Daphne Merkin’s exercise in sophistry is instructive to why the Times never quite understood reality, meaning it was never the Paper of Record.
The passage that show a clear case of blindness is this one in particular:
In private it’s a different story. “Grow up, this is real life,” I hear these same feminist friends say. “What ever happened to flirting?” and “What about the women who are the predators?” Some women, including random people I talk to in supermarket lines, have gone so far as to call it an outright witch hunt.
What happened to flirting?
Nothing happened to flirting. Flirting was never the problem. Harvey Weinstein wasn’t flirting. Matt Lauer wasn’t flirting. Al Franken wasn’t flirting. Roy Moore wasn’t flirting. Roger Ailes wasn’t flirting.
These were men in power who intimidated underlings with strategic workplace abuse.
The fact that that Ms. Merkin cannot distinguish the difference between sexual chemistry and abuse is truly baffling.
A power structure is in place. That’s the bottom line. You are on the job to work and being productive. Your supervisor terrorizes you to the point that you retreat as he climbs, removing the competition.
The article is the epitome of ignorant garbage. Many people find their future spouses at their place of work because that’s where you spend most of your day. Flirting with a colleague who flirts back…it can still be a recipe for disaster, but it is not the same as the one in power pressing a button on his desk to lock you in his office.
How stupid can one author be?
Had this been a well-thought out piece, there would be more than mere, “Well, I talked to my faux-feminist fake friends and they confused flirting with sexual harassment or are worried the public figures they support might turn out to be trash and now they’ll lose face in front of the little people…”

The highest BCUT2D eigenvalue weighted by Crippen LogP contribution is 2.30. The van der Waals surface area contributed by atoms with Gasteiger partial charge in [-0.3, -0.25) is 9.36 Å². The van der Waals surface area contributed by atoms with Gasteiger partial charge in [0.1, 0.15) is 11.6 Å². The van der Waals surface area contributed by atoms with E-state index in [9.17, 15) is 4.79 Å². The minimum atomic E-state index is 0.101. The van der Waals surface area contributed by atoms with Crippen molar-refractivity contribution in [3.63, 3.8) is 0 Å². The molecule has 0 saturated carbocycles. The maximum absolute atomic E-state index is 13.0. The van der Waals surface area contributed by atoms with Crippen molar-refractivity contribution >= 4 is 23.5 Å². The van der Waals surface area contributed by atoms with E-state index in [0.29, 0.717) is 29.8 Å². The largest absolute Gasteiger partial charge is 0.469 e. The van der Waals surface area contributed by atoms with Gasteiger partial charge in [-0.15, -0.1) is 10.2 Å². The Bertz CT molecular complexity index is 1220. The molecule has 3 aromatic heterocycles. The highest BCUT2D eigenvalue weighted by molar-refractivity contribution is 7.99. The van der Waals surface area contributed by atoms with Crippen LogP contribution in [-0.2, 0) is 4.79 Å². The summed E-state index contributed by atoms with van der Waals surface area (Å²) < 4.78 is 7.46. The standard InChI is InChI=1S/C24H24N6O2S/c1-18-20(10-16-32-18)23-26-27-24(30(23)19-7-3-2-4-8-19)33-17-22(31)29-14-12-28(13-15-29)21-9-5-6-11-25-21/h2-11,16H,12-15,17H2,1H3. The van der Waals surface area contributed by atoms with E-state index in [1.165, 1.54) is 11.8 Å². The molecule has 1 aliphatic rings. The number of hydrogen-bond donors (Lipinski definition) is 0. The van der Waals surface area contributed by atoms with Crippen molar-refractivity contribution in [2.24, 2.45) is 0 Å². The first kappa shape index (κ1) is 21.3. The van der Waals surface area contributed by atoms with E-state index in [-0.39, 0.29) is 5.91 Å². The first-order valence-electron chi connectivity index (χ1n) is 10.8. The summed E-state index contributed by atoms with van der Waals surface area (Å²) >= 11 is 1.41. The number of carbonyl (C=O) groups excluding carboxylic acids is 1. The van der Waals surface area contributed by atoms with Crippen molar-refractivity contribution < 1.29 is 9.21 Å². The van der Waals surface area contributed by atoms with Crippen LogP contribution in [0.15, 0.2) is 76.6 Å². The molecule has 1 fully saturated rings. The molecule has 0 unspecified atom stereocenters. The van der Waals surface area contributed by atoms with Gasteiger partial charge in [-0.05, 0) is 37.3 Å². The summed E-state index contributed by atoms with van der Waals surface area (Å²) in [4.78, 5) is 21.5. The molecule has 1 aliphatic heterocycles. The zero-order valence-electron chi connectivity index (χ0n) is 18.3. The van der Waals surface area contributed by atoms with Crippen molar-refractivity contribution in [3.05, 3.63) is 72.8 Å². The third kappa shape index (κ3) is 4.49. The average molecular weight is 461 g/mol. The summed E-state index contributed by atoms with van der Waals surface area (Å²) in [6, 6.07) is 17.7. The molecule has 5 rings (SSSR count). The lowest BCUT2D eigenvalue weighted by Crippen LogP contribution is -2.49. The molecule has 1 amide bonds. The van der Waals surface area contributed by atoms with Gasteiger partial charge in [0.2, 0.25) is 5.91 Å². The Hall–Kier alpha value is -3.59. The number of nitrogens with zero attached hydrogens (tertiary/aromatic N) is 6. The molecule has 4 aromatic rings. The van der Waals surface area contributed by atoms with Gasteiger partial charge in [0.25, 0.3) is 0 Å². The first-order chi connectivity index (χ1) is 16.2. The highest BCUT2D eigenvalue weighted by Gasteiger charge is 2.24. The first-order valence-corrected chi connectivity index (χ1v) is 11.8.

And as the vast majority of the men on the #MeToo Hitlist come from journalism and acting, there isn’t exactly some witch hunt. This is putting a spotlight on very specific industries. Some vain rich white men in media got exposed. Some women were resigned to it.
And some said enough and spoke out.
Those egomaniacs got the shaft…and their places of work survived without them.
Let’s not forget that far from being a witch hunt, many of those accusers confirmed their behaviour. They didn’t deny or claim innocence in many cases, which makes me wonder what is defined as witch hunt to Ms. Merkin.
Do you mean going after people who admit to abusing underlings? That is a bad thing to do? Should we leave those predators to feasting on prey because calling them out is a mean thing to do?
Is the article some sort of manipulative and covert justification of why the Times kept Glenn Thrush?
It doesn’t matter. What matters is we have people at this newspaper who still don’t understand what sexual harassment actually means.
And you can’t write about it unless you define your terms, and contrary to her assertions, the terms here are clear and unequivocal.
I did work in one newsroom where a senior writer started to target me with unwanted advances within moments of my arrival. His boss shut him down in two seconds, shouting at him in no uncertain terms to “stay away from her” in a tone of voice that made Darth Vader sound meek.
I never had trouble during my time there, or felt worried or scared. The person in charge knew what sexual harassment was — and made certain it didn’t happen on his watch, no matter who was on what spot on the pecking order.
But not every workplace has that kind of civility.
That’s the problem, and was at heart of #MeToo.
How have these places of work changed since those who harassed underlings were fired?
Have these places changed the way they hire and operate? New training? New policies?
Or merely new crisis management teams to continue to cover up the rot?
We don’t know because this author would rather declare a social movement passé.
With no proof, of course.
Just the way the Times rolls.